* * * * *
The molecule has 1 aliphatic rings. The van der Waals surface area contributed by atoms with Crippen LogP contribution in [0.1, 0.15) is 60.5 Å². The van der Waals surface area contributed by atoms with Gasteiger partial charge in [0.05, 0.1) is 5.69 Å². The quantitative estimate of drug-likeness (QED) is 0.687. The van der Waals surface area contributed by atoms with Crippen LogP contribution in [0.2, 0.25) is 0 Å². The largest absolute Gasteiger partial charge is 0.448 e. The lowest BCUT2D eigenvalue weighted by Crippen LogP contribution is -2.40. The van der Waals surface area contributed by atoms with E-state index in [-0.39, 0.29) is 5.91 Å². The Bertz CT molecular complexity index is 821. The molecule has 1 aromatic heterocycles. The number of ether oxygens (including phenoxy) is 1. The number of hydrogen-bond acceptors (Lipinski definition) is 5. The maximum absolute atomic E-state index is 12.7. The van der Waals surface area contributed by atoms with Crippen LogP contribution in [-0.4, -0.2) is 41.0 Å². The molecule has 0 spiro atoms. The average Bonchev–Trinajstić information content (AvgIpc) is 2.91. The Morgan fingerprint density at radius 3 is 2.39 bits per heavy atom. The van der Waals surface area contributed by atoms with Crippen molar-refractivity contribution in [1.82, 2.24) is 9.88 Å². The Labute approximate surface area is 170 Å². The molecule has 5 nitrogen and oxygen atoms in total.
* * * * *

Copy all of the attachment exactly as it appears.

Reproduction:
The molecule has 1 aliphatic rings. The van der Waals surface area contributed by atoms with Crippen LogP contribution in [0.1, 0.15) is 60.5 Å². The van der Waals surface area contributed by atoms with Gasteiger partial charge in [0.05, 0.1) is 5.69 Å². The quantitative estimate of drug-likeness (QED) is 0.687. The van der Waals surface area contributed by atoms with Crippen LogP contribution in [0.2, 0.25) is 0 Å². The largest absolute Gasteiger partial charge is 0.448 e. The lowest BCUT2D eigenvalue weighted by Crippen LogP contribution is -2.40. The van der Waals surface area contributed by atoms with E-state index in [-0.39, 0.29) is 5.91 Å². The Bertz CT molecular complexity index is 821. The molecule has 1 aromatic heterocycles. The number of ether oxygens (including phenoxy) is 1. The number of hydrogen-bond acceptors (Lipinski definition) is 5. The maximum absolute atomic E-state index is 12.7. The van der Waals surface area contributed by atoms with Crippen LogP contribution in [-0.4, -0.2) is 41.0 Å². The molecule has 0 spiro atoms. The average Bonchev–Trinajstić information content (AvgIpc) is 2.91. The Morgan fingerprint density at radius 3 is 2.39 bits per heavy atom. The van der Waals surface area contributed by atoms with Crippen molar-refractivity contribution in [1.82, 2.24) is 9.88 Å². The Labute approximate surface area is 170 Å². The molecule has 5 nitrogen and oxygen atoms in total.